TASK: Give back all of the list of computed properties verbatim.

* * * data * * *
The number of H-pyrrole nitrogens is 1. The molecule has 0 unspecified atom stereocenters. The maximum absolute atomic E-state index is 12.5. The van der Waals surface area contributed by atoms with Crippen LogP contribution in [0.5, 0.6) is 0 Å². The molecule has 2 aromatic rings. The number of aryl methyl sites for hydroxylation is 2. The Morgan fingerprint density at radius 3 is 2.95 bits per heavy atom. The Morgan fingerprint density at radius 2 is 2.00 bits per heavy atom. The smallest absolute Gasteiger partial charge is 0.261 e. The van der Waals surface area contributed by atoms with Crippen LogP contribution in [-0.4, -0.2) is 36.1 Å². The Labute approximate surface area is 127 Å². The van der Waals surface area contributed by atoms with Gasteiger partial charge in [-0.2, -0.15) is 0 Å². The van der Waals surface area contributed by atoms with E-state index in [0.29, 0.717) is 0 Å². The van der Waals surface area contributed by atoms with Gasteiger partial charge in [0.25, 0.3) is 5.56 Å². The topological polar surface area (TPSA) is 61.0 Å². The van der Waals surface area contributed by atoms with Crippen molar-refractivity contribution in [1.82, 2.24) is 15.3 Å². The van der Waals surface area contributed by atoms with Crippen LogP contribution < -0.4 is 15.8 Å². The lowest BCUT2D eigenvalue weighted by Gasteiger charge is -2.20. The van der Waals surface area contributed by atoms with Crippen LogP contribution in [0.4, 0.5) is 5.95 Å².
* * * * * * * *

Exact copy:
The number of H-pyrrole nitrogens is 1. The molecule has 0 unspecified atom stereocenters. The maximum absolute atomic E-state index is 12.5. The van der Waals surface area contributed by atoms with Crippen LogP contribution in [0.5, 0.6) is 0 Å². The molecule has 2 aromatic rings. The number of aryl methyl sites for hydroxylation is 2. The Morgan fingerprint density at radius 3 is 2.95 bits per heavy atom. The Morgan fingerprint density at radius 2 is 2.00 bits per heavy atom. The smallest absolute Gasteiger partial charge is 0.261 e. The van der Waals surface area contributed by atoms with Crippen LogP contribution in [-0.4, -0.2) is 36.1 Å². The Labute approximate surface area is 127 Å². The van der Waals surface area contributed by atoms with Gasteiger partial charge in [-0.2, -0.15) is 0 Å². The van der Waals surface area contributed by atoms with E-state index in [0.29, 0.717) is 0 Å². The van der Waals surface area contributed by atoms with Gasteiger partial charge in [0.25, 0.3) is 5.56 Å². The topological polar surface area (TPSA) is 61.0 Å². The van der Waals surface area contributed by atoms with Crippen molar-refractivity contribution in [1.82, 2.24) is 15.3 Å². The van der Waals surface area contributed by atoms with Crippen LogP contribution < -0.4 is 15.8 Å². The lowest BCUT2D eigenvalue weighted by Gasteiger charge is -2.20. The van der Waals surface area contributed by atoms with Crippen LogP contribution in [0.4, 0.5) is 5.95 Å².